HARKER HEIGHTS, Texas (KWTX) With temperatures dipping below forty, it may not feel like wildfire season yet, but firefighters are already protecting residents from its devastating effects.
In Harker Heights, many areas are surrounded by grass and plant life, where all it takes is a simple spark to put hundreds of homes in danger.
The Harker Heights Fire Department, Texas A&M Forest Service and Army Corps of Engineers are banding together to create the first line of defense to prevent that from happening.
They are joining forces to clear out a firebreak line near Stillhouse Hollow Lake.
It will help slow wildfires from spreading by removing flammable plants and fallen trees and creating access for firetrucks in case of an emergency.
"It's to take care of what we call non-native trees, such as our cedars, our junipers, and leave our hardwoods alone,” says Glenn Gallenstein, Harker Heights Deputy Fire Chief of Operations.
“We're going to trim them up, make it so that we don't destroy the nature. We can live with nature and still protect our homes and our properties," he adds.
The agencies held a joint press conference Monday morning about the project which will start at the Army Corps property boundary and run near Cedar Gap Park to the east end of Fuller Ln.
The firebreak line will be about 25 feet wide and three miles long.
Back in 2008, a grass fire forced the evacuation of several homes in the area, particularly the Bella Vista neighborhood. Firefighters were able to put out the fire before it reached the houses, but the flames had quickly gotten too close for comfort.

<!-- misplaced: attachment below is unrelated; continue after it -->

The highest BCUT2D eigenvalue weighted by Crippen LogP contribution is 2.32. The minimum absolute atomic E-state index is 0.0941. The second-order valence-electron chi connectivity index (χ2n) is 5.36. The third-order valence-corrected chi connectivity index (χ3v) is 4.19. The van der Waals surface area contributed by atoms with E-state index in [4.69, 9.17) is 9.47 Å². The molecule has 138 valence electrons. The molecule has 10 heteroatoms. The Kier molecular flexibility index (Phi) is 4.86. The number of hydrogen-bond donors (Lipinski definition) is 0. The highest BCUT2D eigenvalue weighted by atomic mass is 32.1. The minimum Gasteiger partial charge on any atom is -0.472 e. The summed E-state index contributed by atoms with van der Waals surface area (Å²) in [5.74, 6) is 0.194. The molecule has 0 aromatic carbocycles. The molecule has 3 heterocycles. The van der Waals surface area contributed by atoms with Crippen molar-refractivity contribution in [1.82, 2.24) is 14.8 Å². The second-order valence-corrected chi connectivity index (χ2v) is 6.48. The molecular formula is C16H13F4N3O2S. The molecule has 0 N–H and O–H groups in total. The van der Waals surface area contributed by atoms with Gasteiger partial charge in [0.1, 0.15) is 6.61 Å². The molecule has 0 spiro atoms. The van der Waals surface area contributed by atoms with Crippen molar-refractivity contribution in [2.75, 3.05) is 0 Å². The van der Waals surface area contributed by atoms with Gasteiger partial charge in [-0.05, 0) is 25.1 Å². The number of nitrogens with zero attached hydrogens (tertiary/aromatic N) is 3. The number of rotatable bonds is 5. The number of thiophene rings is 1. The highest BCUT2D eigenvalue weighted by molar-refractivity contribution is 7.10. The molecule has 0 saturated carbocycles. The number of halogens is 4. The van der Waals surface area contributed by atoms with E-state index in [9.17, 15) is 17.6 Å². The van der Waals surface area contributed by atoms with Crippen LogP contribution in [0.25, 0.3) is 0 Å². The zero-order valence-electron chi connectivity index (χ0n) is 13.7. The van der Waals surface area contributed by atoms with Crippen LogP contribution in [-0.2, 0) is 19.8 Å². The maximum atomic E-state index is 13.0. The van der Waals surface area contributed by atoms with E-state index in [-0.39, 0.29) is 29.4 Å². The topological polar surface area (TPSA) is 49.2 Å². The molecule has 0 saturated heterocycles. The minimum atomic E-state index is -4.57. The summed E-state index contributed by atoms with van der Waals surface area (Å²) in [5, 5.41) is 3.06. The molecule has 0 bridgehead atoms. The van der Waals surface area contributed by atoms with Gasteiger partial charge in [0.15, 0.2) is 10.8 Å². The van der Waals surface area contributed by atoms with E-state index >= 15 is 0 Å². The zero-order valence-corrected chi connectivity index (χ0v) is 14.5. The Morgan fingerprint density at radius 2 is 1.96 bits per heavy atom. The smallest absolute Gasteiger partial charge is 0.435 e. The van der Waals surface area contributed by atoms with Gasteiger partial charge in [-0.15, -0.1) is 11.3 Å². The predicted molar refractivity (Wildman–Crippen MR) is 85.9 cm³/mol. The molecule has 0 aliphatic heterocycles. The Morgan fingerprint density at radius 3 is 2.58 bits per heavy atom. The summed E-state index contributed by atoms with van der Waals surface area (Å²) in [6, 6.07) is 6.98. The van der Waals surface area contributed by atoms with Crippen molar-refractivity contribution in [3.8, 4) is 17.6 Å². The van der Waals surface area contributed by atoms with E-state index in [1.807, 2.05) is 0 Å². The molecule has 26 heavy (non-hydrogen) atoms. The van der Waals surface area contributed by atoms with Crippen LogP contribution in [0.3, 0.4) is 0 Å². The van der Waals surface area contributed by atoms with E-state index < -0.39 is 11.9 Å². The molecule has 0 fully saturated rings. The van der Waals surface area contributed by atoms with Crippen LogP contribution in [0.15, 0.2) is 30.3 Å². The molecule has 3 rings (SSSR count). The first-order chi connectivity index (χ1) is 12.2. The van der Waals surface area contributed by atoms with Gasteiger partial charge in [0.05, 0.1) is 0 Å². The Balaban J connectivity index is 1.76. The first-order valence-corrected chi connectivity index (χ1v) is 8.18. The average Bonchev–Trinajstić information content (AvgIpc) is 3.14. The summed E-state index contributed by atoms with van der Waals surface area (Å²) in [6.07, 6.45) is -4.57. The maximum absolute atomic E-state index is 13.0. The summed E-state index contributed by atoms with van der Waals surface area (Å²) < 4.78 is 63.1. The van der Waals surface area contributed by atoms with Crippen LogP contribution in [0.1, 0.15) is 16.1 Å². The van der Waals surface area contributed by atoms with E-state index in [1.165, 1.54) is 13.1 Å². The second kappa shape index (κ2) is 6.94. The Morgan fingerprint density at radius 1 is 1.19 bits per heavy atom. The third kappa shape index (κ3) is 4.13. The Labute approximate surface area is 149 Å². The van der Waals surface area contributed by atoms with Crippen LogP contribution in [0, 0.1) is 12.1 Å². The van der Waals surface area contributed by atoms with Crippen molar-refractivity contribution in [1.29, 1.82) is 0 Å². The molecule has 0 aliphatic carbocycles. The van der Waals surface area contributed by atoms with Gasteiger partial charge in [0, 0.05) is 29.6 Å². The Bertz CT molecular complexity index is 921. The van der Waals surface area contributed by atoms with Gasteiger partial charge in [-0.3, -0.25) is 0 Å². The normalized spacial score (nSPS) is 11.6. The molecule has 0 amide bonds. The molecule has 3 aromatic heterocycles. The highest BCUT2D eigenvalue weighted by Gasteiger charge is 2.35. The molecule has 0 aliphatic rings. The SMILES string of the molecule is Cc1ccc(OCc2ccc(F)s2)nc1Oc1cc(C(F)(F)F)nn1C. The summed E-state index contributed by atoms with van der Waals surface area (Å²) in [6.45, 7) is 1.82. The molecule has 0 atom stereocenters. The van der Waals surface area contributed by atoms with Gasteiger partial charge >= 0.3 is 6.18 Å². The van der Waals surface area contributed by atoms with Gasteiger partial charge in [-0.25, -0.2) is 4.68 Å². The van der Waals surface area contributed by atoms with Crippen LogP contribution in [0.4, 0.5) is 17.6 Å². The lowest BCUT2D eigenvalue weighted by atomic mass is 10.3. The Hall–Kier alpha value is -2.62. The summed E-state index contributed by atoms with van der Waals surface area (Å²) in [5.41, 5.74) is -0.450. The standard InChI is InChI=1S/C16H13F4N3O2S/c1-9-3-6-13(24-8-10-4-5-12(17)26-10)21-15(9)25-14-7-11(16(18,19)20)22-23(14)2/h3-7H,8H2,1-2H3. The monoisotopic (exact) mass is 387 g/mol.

After that incident, officials say they have been working for years to get the firebreak project underway which required numerous permissions and water and environmental studies.
“It couldn't have been done super-fast. We had to make sure we looked through everything, make sure we were very thorough- so that's why it took so long. I would have loved to have it done six years ago,” says Gallenstein.
Although the area has a dense wildlife population, officials say the project has been planned to have little effect on it.
The first phase has to be complete by the end of February when mating season begins for protected bird species. Also, residents shouldn’t have to worry about snakes migrating into neighborhoods since the work is being done during their dormant season.
Residents are also encouraged to clear out heavy vegetation within 30 feet of any structures in order to assist agencies in gaining access and cutting fuel for fires close to homes.
“We had a very extreme fire season last year,” says Victoria Cruz, Wild and Urban Interface specialist with Texas A&M Forrest Service.
“We're just trying to be preventative and jump ahead of it before it can get bad.”
Residents can learn more about the project by visiting the Harker Heights Fire Department’s Central Station 5:30 p.m. Wednesday.
Maps and visuals of the plans will be on display and officials will be available to answer questions.